NIKOLAUS PEVSNER observed at the beginning of his ``Outline of European Architecture'': ``A bicycle shed is a building; Lincoln Cathedral is a piece of architecture.'' English artist Dennis Creffield is not much concerned with bicycle sheds. But he is intensely interested in cathedrals. From February to November last year he drove all over England to fulfill a remarkable dream project. The aim was to draw 26 of the major English cathedrals - all those that were medieval monastic or collegiate foundations. They ranged from the immensely popular and overvisited, like Canterbury and York, to the least known or even ignored, like Oxford and Peterborough.
Lincoln Cathedral was one of the first he drew. He had to rush to see it, because its West Front was about to be covered in scaffolding. He calls it ``the terrifying cathedral,'' and when he stood in front of it and knew that he had only ``three short winter days in which to make an image of it,'' he almost gave up. ``I felt a panic fear that I had taken on an impossible task,'' he notes. But finally he ``looked to the example of the original builders. What they had had the courage to build I should have the courage to draw,'' he concluded.
In fact the entire project proved to be something of a rush, but the results, as R.B. Kitaj has written, are ``wonderful'' and ``various within the play of charcoal's strike, smudge and daring. Ingres would not have drawn like this but yes, Turner might have.... The drawings swell and sway in great dusks and almighty storms of every kind of light and charcoaled mist.''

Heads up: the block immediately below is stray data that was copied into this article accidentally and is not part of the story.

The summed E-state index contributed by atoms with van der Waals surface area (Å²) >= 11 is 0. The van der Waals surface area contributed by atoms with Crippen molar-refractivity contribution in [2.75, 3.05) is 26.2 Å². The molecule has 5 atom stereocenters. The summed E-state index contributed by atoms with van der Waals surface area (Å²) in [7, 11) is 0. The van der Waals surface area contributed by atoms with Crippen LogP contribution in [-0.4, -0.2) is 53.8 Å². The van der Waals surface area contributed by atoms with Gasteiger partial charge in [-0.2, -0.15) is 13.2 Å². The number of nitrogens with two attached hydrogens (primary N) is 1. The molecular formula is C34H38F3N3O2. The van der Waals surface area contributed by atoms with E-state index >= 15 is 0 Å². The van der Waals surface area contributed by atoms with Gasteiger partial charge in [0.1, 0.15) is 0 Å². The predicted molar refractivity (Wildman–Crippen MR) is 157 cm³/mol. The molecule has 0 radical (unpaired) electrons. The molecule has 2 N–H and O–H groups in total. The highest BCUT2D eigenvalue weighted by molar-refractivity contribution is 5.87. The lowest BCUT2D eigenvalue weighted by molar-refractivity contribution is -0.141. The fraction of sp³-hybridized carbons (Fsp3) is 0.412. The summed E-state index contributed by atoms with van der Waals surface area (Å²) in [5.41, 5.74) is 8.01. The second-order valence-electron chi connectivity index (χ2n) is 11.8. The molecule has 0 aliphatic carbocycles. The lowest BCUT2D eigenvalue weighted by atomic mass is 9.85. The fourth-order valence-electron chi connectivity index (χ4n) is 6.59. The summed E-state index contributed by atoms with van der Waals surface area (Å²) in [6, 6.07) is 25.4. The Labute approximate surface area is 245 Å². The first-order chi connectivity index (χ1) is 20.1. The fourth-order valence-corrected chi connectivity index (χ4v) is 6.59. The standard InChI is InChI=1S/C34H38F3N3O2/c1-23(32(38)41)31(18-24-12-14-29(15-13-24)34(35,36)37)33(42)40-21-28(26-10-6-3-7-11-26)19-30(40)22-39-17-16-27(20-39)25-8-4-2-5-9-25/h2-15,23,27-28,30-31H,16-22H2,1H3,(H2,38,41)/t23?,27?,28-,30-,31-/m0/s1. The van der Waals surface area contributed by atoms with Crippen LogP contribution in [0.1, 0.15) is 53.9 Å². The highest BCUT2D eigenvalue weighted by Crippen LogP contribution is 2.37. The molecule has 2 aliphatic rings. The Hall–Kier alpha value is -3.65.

Charcoal proves in Creffield's hands to be remarkably versatile, compassing vaulted heights, shadowy recesses and mysteries, the swinging curves of arches, and the intricate traceries of windows. It is a medium of black, hard structures in stone no less than elliptical, atmospheric spaces. It states and specifies. It also smears and suggests. Creffield's technique appears, at first sight, to have a haste that might be mistaken for laziness. At second sight, its rigors and muscularity become evident. He admits: ``I had to learn to draw fast and shoot from the hip.''
But he is also tough enough with his perceptions to claim convincingly that this staggering from cathedral to cathedral was like ``wrestling with an endless succession of giants (or angels). And needing to come back each time with a hair from their head.'' He did not want to approach them as ``someone who knows how to draw - who could arrive - do their thing and move on.'' He wanted instead to ``learn to draw at each cathedral - ... if possible, to let the cathedral make the drawing.''
An exhibition now traveling in Britain is the result of the project, and it has a catalog to go with it. The catalog is punctuated with diary-like notes that complement the drawings, and is full of illuminating remarks and observations, background, and musings. At Worcester, for example, he noted: ``It rained all the time and I thought of Elgar.''
Creffield draws undaunted by any need for a single viewpoint: He explores the entire complexity of moving three-dimensionally through an architectural space. Quoting from Wittgenstein, he endorses the idea in his drawings: ``Architecture is a gesture.''